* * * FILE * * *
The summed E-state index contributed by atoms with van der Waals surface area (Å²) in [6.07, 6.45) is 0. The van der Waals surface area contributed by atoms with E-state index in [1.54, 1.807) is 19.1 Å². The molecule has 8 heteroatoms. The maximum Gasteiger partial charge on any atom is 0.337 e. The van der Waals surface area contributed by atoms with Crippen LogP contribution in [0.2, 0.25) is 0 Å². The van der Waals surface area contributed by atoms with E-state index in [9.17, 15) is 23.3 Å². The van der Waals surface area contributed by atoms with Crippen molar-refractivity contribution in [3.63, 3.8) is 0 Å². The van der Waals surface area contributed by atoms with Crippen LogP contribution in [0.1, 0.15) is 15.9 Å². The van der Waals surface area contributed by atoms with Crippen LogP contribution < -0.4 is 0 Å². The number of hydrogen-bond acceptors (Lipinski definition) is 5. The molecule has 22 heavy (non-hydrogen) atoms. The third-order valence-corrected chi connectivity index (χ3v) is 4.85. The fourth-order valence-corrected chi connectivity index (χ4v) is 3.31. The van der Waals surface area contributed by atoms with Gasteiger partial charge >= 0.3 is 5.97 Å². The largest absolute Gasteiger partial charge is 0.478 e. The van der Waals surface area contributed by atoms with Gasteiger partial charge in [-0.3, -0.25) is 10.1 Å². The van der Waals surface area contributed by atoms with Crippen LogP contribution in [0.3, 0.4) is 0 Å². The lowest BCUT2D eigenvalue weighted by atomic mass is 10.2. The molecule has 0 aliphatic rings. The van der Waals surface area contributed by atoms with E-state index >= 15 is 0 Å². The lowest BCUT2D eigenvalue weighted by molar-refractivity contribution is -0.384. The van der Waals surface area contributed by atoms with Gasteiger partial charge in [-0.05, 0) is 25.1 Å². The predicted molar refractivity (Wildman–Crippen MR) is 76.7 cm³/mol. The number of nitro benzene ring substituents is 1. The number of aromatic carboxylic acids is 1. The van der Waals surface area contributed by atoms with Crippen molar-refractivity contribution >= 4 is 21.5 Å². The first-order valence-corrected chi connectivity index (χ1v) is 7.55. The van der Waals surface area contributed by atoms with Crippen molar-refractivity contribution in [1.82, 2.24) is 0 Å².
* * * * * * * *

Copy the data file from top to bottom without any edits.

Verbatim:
The summed E-state index contributed by atoms with van der Waals surface area (Å²) in [6.07, 6.45) is 0. The van der Waals surface area contributed by atoms with E-state index in [1.54, 1.807) is 19.1 Å². The molecule has 8 heteroatoms. The maximum Gasteiger partial charge on any atom is 0.337 e. The van der Waals surface area contributed by atoms with Crippen LogP contribution in [0.2, 0.25) is 0 Å². The van der Waals surface area contributed by atoms with E-state index in [9.17, 15) is 23.3 Å². The van der Waals surface area contributed by atoms with Crippen molar-refractivity contribution in [3.63, 3.8) is 0 Å². The van der Waals surface area contributed by atoms with Crippen LogP contribution in [0.1, 0.15) is 15.9 Å². The van der Waals surface area contributed by atoms with Crippen LogP contribution < -0.4 is 0 Å². The number of hydrogen-bond acceptors (Lipinski definition) is 5. The molecule has 22 heavy (non-hydrogen) atoms. The third-order valence-corrected chi connectivity index (χ3v) is 4.85. The fourth-order valence-corrected chi connectivity index (χ4v) is 3.31. The van der Waals surface area contributed by atoms with Gasteiger partial charge >= 0.3 is 5.97 Å². The largest absolute Gasteiger partial charge is 0.478 e. The van der Waals surface area contributed by atoms with Gasteiger partial charge in [-0.3, -0.25) is 10.1 Å². The van der Waals surface area contributed by atoms with Crippen LogP contribution in [0.3, 0.4) is 0 Å². The lowest BCUT2D eigenvalue weighted by atomic mass is 10.2. The molecule has 0 aliphatic rings. The van der Waals surface area contributed by atoms with E-state index >= 15 is 0 Å². The lowest BCUT2D eigenvalue weighted by molar-refractivity contribution is -0.384. The van der Waals surface area contributed by atoms with Gasteiger partial charge in [-0.05, 0) is 25.1 Å². The predicted molar refractivity (Wildman–Crippen MR) is 76.7 cm³/mol. The number of nitro benzene ring substituents is 1. The number of aromatic carboxylic acids is 1. The van der Waals surface area contributed by atoms with Crippen molar-refractivity contribution >= 4 is 21.5 Å². The first-order valence-corrected chi connectivity index (χ1v) is 7.55. The van der Waals surface area contributed by atoms with Crippen molar-refractivity contribution in [1.82, 2.24) is 0 Å².